Kentucky and North Carolina announced Friday they were sending 950 National Guard soldiers to assist security efforts along the U.S. border with Mexico.

North Carolina Gov. Mike Easley said 300 troops had been deployed from his state Friday, and he urged fellow governors to follow his lead.

"Federal efforts to secure our borders do not just benefit the border states," the Democrat wrote in a letter to his colleagues. "These security measures affect our entire country."

Kentucky Gov. Ernie Fletcher, a Republican, said the 650 Kentucky soldiers could be deployed by July under a memorandum of agreement with several other states. The troops are to perform support duties, rather than law enforcement, allowing federal authorities to focus on border security.

The move comes a month after President George W. Bush announced in May that he would ask states to provide up to 6,000 National Guard troops to help secure the border with Mexico. Bush did not nationalize the guard, so governors are free to assist or not.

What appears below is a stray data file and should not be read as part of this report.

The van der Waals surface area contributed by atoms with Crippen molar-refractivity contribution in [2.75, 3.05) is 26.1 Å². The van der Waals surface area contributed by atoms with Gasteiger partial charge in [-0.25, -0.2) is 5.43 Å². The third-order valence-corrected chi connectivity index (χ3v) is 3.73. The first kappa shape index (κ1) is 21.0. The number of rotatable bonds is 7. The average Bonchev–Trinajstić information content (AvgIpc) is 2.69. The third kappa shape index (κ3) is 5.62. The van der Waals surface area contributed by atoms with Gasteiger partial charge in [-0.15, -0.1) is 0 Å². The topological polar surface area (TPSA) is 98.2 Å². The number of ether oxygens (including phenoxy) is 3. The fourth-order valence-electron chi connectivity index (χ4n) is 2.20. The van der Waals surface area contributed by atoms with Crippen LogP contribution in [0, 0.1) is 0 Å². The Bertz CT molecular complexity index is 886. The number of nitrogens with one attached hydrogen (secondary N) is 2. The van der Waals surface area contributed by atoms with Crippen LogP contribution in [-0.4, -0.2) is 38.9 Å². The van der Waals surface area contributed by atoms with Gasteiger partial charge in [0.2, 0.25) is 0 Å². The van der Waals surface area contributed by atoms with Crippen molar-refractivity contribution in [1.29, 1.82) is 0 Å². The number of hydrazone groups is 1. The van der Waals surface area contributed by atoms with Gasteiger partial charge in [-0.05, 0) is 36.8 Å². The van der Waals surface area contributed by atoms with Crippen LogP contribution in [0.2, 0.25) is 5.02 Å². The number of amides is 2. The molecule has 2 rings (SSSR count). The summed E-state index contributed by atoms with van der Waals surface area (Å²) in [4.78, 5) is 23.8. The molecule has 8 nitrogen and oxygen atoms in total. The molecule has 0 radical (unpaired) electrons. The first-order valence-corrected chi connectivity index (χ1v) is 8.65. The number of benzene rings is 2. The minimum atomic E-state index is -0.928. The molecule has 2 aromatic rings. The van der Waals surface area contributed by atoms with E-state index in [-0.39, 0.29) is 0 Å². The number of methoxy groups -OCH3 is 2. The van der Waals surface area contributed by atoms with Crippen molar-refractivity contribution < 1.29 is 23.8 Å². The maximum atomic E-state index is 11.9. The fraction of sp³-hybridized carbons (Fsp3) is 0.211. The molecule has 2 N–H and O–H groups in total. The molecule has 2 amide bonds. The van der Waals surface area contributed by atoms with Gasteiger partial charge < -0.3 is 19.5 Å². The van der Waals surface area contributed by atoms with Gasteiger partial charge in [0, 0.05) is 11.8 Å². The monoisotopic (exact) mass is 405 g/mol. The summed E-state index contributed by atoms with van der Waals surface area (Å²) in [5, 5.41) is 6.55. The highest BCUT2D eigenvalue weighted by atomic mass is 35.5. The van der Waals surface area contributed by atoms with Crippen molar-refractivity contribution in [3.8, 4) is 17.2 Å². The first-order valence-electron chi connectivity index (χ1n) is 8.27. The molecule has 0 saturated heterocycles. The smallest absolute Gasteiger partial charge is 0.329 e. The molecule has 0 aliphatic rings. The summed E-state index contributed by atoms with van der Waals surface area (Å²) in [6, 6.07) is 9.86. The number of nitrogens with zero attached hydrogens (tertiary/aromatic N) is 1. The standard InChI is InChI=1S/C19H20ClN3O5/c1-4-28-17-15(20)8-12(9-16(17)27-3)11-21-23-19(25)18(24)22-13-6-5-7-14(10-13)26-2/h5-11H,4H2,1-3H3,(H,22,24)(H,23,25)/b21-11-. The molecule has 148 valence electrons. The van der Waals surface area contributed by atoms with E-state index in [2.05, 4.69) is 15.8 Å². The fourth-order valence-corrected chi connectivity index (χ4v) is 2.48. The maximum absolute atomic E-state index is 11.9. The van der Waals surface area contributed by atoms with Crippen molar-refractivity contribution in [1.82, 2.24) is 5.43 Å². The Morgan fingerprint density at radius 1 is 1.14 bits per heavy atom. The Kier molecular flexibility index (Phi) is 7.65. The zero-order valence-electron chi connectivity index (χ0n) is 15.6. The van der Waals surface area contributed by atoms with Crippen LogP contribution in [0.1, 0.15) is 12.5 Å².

As of Thursday, fewer than 1,000 troops were in place at the border, according to military officials in Texas, California, New Mexico and Arizona. Bush's plan called for 2,500 troops to be on the border in support roles by June 30, and 6,000 by the end of July. The National Guard Bureau said Thursday that the goal would be met.